Ketchup Diplomacy in Red China
China, it turns out, now grows more tomatoes for processing—the kind that get turned into ketchup, pasta sauce, salsa—than any place in the world besides California, and maybe Italy. The precipitous rise of the country's tomato industry, which scarcely existed a decade ago, is wreaking some havoc. The Senegalese claim that cheap Chinese tomato paste is driving farmers off the land. Turks, Aussies, and Russians have similar complaints. The Italians are especially unhappy: The Silk Road over which Marco Polo brought home the pasta has turned into a pipeline of cheap tomato paste.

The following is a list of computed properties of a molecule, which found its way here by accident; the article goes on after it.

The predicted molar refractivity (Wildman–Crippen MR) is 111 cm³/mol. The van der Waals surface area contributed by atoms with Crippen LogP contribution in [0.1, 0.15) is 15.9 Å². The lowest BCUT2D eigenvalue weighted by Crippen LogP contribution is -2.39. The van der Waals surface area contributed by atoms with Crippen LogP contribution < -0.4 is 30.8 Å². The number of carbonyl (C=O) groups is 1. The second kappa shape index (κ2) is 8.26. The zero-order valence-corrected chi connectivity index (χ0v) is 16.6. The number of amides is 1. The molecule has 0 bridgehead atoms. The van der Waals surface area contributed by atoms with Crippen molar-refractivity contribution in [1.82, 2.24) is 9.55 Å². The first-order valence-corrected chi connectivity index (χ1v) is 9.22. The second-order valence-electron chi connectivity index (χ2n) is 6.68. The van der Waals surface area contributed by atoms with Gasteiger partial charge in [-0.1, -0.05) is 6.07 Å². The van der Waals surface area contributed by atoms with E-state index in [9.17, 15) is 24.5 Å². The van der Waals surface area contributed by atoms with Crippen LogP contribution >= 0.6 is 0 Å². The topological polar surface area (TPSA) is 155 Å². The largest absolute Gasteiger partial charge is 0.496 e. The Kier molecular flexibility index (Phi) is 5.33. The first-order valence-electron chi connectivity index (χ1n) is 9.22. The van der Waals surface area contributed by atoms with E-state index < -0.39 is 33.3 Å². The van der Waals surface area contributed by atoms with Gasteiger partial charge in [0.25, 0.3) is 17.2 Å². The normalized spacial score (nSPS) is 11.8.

The story of how China's tomato industry grew surely must rank as one of the weirdest of the country's economic boom. To begin with, the Chinese themselves shun tomatoes. In China, about the only way you can get a person to eat a tomato is by slicing it and liberally sprinkling sugar over each slice. After the Spanish Conquest, peppers and sweet potatoes became firmly entrenched in the Chinese diet. But the tomato found no home here. We say tomato; they say "foreign eggplant" (fan qie, in Mandarin, anyway).